Tue, Sep 17, 2019 - Page 10 News List

PRC’s slowdown deepened in August

PESSIMISM SHOWING:Industrial output growth fell to 4.4 percent, the slowest since February 2002, with the value of delivered industrial exports dropping 4.3 percent

Reuters, BEIJING

A customer buys fresh produce at a market in Beijing yesterday.

Photo: AFP

The slowdown in China’s economy deepened last month, with industrial production growing at its weakest pace in 17-and-a-half years amid rising US trade pressure and softening domestic demand.

Retail sales and investment gauges also worsened, data showed yesterday, reinforcing views that China is likely to cut some of its key interest rates this week for the first time in more than three years to prevent a sharper slump in activity.

Despite a slew of growth-boosting measures since last year, the world’s second-largest economy has yet to stabilize, and analysts say Beijing needs to roll out more stimulus to ward off a sharper slowdown.

Industrial output growth unexpectedly weakened to 4.4 percent from the same period a year earlier, the slowest pace since February 2002 and receding from 4.8 percent in July.

In particular, the value of delivered industrial exports fell 4.3 percent year-on-year, the first monthly decline since at least two years, Reuters records showed, highlighting the growing toll on Chinese manufacturers from the escalating Sino-US trade war.

Last month saw dramatic escalations in the bitter trade row, with US President Donald Trump announcing new tariffs on Chinese goods from Sept. 1, and China letting its yuan sharply weaken days later.

After Beijing hit back with retaliatory tariffs, Trump said existing levies would also be raised next month and in December.

“August usually is a month that exporters prepare orders for Christmas products, but the figure showed that the manufacturers are not very optimistic about the prospect of Sino-US trade negotiations, and cautious about building up inventories,” said Nie Wen (聶文), an economist at Hwabao Trust Co Ltd (華寶信託) in Shanghai.

Several analysts said in recent weeks that China’s economic growth was already testing the lower end of Beijing’s full-year target of around 6 to 6.5 percent, which is likely to spur more policy easing.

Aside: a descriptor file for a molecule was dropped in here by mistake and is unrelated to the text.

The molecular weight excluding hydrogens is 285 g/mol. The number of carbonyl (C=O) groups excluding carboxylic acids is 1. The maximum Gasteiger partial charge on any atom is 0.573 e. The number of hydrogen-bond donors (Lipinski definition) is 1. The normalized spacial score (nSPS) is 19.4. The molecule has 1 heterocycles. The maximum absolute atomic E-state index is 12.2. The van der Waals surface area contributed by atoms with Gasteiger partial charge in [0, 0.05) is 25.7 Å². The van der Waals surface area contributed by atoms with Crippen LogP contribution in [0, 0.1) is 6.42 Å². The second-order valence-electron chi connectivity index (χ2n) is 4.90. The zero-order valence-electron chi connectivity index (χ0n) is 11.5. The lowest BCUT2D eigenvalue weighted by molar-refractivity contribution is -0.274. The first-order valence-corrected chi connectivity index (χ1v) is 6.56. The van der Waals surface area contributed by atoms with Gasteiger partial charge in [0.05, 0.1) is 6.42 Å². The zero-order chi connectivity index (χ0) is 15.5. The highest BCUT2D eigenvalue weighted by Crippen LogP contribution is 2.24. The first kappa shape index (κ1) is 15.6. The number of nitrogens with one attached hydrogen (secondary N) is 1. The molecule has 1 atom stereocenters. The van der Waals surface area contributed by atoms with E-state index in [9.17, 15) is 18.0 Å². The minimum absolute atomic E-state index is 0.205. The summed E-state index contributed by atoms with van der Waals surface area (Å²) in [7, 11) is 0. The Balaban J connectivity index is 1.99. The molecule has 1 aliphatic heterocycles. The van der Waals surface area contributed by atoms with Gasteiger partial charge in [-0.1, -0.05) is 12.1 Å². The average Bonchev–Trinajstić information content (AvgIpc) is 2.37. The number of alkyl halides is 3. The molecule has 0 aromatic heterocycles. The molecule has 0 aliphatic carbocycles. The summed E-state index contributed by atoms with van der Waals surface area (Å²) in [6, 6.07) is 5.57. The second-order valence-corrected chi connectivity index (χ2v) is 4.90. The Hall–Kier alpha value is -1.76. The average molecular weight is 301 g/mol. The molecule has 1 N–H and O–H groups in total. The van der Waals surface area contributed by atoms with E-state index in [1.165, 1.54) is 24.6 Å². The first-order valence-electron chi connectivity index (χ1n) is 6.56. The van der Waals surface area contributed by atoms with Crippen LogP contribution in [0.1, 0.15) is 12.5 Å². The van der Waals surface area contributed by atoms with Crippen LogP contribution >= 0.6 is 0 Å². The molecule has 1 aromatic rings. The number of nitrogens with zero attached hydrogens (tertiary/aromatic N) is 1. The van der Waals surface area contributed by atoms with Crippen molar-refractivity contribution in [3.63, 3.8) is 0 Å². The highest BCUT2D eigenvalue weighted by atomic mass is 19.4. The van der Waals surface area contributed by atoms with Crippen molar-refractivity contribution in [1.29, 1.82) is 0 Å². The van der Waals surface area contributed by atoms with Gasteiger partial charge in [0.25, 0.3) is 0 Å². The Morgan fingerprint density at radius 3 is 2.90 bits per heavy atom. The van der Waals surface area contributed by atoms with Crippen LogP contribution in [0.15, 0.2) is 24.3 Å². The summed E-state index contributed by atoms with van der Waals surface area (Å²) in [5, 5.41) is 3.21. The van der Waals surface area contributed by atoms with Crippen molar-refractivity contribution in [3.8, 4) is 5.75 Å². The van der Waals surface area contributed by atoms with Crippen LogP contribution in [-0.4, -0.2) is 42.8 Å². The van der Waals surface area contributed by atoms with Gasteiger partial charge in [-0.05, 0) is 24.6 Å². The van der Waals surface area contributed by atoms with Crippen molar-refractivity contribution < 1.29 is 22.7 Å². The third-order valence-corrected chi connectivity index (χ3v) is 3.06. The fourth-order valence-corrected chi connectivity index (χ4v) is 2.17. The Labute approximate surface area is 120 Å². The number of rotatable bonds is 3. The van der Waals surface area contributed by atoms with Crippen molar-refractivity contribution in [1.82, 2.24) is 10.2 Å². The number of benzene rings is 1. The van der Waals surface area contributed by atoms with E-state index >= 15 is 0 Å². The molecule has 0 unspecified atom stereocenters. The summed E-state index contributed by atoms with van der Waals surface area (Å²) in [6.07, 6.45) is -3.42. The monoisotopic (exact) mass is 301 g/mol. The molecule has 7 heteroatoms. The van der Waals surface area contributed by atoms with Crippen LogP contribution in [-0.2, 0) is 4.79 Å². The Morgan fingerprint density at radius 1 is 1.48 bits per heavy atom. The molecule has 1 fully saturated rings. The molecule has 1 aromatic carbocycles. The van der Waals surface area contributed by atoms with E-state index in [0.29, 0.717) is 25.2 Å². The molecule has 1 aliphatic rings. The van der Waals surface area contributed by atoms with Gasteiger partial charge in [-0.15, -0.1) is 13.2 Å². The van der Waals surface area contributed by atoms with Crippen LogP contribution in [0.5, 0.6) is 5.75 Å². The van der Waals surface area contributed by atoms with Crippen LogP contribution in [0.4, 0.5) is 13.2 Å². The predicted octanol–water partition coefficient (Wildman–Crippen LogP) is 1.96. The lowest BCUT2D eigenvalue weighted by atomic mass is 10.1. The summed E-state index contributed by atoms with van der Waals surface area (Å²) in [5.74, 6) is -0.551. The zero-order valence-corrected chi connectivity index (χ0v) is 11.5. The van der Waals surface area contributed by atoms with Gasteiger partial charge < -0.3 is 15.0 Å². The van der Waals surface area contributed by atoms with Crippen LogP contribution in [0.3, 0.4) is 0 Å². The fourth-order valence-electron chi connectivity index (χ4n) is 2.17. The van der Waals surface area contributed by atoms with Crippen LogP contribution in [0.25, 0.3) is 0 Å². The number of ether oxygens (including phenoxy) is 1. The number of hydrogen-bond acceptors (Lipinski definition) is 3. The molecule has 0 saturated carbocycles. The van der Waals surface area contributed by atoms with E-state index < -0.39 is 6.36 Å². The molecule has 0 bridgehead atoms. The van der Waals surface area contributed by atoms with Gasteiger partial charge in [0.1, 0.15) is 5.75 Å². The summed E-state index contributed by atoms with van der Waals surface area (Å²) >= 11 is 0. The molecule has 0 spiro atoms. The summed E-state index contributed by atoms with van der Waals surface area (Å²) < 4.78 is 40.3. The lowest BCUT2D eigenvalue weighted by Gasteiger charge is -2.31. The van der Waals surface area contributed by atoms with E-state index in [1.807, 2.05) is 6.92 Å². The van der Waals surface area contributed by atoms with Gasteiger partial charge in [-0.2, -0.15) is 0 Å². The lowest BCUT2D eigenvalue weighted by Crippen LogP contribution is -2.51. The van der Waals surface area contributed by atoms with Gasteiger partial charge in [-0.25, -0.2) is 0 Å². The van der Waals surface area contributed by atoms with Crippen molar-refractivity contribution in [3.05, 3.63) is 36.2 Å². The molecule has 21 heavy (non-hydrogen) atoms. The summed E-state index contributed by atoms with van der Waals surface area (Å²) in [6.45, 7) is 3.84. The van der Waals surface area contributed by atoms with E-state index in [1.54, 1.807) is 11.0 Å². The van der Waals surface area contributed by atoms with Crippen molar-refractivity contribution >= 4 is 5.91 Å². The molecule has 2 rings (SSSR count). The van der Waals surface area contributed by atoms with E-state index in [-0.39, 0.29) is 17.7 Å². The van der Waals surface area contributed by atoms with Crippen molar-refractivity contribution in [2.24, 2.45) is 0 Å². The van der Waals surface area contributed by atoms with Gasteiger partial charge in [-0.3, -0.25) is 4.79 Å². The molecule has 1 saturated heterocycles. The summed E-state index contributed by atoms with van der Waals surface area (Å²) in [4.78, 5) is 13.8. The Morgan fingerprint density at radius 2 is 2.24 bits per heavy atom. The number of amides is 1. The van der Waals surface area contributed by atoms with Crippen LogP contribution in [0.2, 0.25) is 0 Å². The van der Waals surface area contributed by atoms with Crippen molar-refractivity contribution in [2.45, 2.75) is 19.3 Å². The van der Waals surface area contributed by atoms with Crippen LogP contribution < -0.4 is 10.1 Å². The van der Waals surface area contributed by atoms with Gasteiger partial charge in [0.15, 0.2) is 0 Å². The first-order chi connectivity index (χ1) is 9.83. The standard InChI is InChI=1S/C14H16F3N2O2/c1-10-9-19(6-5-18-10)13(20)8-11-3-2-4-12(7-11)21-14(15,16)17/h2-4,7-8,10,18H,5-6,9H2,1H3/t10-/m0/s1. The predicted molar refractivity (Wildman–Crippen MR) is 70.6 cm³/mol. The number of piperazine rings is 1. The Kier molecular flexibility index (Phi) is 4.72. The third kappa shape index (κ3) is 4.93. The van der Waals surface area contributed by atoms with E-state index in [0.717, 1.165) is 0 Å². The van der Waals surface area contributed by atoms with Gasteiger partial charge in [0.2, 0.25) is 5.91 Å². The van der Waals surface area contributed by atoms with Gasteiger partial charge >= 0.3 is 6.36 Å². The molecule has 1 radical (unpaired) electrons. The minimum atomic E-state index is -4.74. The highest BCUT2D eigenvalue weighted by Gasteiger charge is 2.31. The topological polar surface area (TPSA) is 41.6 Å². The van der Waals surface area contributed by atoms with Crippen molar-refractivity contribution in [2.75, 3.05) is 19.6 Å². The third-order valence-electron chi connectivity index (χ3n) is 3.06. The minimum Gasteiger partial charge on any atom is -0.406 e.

Second-quarter GDP growth cooled to 6.2 percent, the weakest in nearly 30 years.

Traders expect a cut in the central bank’s medium-term loan facility rate as early as today, which would open the way for a reduction in the new loan prime benchmark rate later in the week.

However, room for stimulus is believed to be limited by worries about rising debt risks, with policy easing by the People’s Bank of China expected to be more restrained than the US Federal Reserve or European Central Bank.

The gloomy activity data for last month added to signs of broad-based economic weakness, following soft trade and credit reports last week.

Retail sales missed expectations, with growth easing to 7.5 percent, from 7.6 percent in July.

Auto sales have slumped all year, prompting the National Bureau of Statistics of China to recently start reporting a new reading on consumption. Stripping out vehicles, retail sales rose 9.3 percent year-on-year.

Fixed-asset investment also disappointed. It rose 5.5 percent for the first eight months of the year from the same period last year, down from January to July’s 5.7 percent.

However, the real estate sector held up last month, with property investment growing at its fastest pace in four months as sales accelerated to its highest level in over a year.

Infrastructure investment — a key driver of growth — also picked up to 4.2 percent in the first eight months this year, from 3.8 percent in the January-July period.

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